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Building Resilient Infrastructure and Communities (BRIC)

This is a view of the Houston, Texas Skyline.  As envisioned, the new Building Resilient Infrastructure and Communities (BRIC) program will support states, local communities, tribes and territories, as they undertake hazard mitigation projects reducing the risks they face from disasters and natural hazards.

This page provides general information about a new pre-disaster hazard mitigation program.

What is BRIC

Building Resilient Infrastructure and Communities (BRIC) will support states, local communities, tribes and territories, as they undertake hazard mitigation projects reducing the risks they face from disasters and natural hazards. BRIC is a new FEMA pre-disaster hazard mitigation program that replaces the existing Pre-Disaster Mitigation (PDM) program and is a result of amendments made to Section 203 of the Robert T. Stafford Disaster Relief and Emergency Assistance Act (Stafford Act) by Section 1234 of the Disaster Recovery Reform Act of 2018 (DRRA).

The BRIC program guiding principles are supporting communities through capability- and capacity-building; encouraging and enabling innovation; promoting partnerships; enabling large projects; maintaining flexibility; and providing consistency.

Purpose

Reducing Risk through Hazard Mitigation

The Building Resilient Infrastructure and Communities (BRIC) program aims to categorically shift the federal focus away from reactive disaster spending and toward research-supported, proactive investment in community resilience. FEMA anticipates BRIC funding projects that demonstrate innovative approaches to partnerships, such as shared funding mechanisms, and/or project design. For example, an innovative project may bring multiple funding sources or in-kind resources from a range of private and public sector stakeholders or offer multiple benefits to a community in addition to the benefit of risk reduction.

Through BRIC, FEMA will continue to invest in a variety of mitigation activities with an added focus on infrastructure projects, and community lifelines.

Anticipated Timeline

This graphic illustrates the estimated process and timing of the BRIC roll out, subject to change.

FEMA created image to show what phase of development we are with the new Building Resilient Infrastructure and Communities (BRIC) program.  Currently, we are in the Policy Review phase that began fall of 2019 through spring 2020.  This timeline is subject to change.

Where Are We Now?

Since the Disaster Recovery Reform Act of 2018 (DRRA) was signed into law FEMA has been working to develop the Building Resilient Infrastructure and Communities (BRIC) policy and program. FEMA also made a record-breaking $250 million available for pre-disaster hazard mitigation under our existing PDM grant program in fiscal year 2019 – including $125 million specifically for infrastructure projects.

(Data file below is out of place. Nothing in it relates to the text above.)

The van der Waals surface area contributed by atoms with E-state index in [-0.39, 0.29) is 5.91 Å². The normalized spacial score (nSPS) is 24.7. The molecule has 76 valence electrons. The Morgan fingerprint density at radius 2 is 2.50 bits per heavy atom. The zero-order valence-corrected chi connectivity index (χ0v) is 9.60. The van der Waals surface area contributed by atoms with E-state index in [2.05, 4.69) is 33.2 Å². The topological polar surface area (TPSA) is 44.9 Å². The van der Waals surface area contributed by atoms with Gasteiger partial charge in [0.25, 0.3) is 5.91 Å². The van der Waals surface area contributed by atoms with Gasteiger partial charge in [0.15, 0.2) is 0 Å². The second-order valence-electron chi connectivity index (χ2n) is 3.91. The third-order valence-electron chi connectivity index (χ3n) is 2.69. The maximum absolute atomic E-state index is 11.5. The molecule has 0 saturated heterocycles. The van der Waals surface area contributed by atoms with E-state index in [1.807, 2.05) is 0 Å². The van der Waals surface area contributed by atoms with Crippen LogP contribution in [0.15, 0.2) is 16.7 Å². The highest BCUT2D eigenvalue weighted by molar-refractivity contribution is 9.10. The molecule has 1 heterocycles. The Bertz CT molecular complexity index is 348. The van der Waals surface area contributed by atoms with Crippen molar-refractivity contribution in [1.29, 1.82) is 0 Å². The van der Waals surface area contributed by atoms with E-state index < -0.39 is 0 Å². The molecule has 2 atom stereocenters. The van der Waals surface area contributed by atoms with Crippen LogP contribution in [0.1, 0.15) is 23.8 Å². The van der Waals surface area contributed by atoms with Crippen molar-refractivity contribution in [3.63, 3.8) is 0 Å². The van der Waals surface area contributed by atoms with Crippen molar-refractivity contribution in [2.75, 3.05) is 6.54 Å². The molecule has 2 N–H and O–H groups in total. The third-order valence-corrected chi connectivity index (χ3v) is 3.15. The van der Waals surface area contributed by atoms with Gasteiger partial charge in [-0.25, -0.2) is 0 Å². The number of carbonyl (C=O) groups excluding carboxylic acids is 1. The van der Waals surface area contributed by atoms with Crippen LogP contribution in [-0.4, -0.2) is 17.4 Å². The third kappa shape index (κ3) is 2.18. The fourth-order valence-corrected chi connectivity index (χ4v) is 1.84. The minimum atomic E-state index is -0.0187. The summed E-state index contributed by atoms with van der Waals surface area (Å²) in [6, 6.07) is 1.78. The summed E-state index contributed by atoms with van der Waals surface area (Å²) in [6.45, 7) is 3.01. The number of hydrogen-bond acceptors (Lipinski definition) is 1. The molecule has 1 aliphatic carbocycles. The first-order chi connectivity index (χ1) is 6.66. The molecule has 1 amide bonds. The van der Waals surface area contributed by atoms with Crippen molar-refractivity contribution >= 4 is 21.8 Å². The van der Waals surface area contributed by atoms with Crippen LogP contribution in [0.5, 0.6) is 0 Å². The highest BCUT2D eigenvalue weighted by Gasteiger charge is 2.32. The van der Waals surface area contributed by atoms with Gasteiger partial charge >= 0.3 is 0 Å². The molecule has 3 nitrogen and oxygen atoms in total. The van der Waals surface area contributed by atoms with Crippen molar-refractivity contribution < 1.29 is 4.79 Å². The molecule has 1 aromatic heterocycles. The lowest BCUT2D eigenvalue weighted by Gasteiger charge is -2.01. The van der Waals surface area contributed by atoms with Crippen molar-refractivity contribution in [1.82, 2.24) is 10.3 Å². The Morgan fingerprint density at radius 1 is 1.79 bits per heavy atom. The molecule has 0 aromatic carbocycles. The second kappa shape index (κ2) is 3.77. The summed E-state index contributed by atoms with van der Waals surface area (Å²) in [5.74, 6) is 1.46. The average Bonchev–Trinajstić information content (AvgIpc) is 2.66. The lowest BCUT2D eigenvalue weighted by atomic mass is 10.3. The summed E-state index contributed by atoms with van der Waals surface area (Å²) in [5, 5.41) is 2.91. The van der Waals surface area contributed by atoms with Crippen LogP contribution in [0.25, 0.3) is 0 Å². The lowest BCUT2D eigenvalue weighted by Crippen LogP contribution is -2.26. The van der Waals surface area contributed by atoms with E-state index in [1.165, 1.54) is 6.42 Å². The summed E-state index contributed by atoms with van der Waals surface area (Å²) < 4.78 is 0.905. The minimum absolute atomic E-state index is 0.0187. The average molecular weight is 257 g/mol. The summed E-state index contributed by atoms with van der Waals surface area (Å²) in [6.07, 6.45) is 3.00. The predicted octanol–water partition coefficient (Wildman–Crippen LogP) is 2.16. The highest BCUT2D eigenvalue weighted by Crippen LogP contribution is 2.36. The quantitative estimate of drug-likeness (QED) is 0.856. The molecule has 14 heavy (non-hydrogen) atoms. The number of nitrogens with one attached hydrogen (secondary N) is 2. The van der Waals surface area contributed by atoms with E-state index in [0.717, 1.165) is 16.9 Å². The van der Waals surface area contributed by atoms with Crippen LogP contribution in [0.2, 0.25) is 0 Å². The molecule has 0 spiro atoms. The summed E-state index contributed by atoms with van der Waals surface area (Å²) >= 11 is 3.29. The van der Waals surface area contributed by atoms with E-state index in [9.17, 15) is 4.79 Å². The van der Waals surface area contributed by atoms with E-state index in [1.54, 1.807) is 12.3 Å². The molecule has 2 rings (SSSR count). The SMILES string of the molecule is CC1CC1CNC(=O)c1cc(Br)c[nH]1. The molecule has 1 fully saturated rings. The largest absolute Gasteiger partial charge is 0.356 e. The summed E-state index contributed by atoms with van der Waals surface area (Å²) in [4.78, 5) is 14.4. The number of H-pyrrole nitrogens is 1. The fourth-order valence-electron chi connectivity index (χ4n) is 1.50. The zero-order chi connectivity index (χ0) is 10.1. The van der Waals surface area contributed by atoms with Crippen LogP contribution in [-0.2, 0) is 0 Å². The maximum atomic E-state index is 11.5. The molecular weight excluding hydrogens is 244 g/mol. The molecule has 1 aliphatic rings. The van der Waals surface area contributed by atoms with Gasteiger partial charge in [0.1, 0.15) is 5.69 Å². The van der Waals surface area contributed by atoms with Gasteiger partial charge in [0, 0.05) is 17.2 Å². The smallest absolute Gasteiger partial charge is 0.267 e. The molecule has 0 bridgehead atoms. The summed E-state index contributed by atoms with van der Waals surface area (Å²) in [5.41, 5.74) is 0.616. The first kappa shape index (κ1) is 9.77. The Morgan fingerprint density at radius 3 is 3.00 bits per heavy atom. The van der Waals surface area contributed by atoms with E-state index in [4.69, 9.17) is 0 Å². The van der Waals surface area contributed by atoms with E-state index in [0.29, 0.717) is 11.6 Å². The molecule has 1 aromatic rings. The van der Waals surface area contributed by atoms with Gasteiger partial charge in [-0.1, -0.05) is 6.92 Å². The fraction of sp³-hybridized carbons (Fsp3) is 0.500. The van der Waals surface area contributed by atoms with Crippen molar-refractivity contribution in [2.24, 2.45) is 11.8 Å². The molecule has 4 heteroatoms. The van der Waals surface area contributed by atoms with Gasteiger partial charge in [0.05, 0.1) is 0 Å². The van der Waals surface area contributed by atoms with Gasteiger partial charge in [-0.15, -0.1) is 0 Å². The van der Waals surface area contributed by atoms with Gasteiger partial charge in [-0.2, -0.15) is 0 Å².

What’s Next?

FEMA intends to publish a proposed BRIC policy in the Federal Register for public comment in the spring of 2020.  When the proposed policy is published, stakeholders may provide new comments.  The policy will be broad and intended to establish the framework and requirements for BRIC.  Each year FEMA will post a Notice of Funding Opportunity (NOFO) on grants.gov providing detailed program information and other grant application and administration requirements.

Following the review and adjudication of comments received on the proposed policy, FEMA anticipates finalizing the policy and releasing a NOFO by the fall of 2020. This timing is subject to change.

Summary of Stakeholder Feedback

This is an image of the 72-page summary of the stakeholder feedback FEMA received on the development of the new Building Resilient Infrastructure and Communities (BRIC) that provides information about stakeholder concerns and recommendations to address those concerns.To support the development of the Building Resilient Infrastructure and Communities (BRIC) program, FEMA engaged in a comprehensive stakeholder engagement process in 2019 that leveraged an online crowd-sourcing platform, virtual and in-person listening sessions. FEMA heard from federal, state, tribal, and territorial stakeholders, as well as local partners, and members of the general public about the challenges they face in implementing mitigation projects and recommendations for how BRIC can be responsive to their mitigation needs at all levels of government. 

In total, FEMA received 75 formal letters and approximately 5,000 comments with feedback from engagements and emails. The stakeholder feedback was compiled into a 72-page summary that provides information about the concerns expressed by stakeholders and their recommendations to address those concerns. 

Please review the Summary of Stakeholder Feedback report.

Last Updated: 
03/27/2020 - 08:34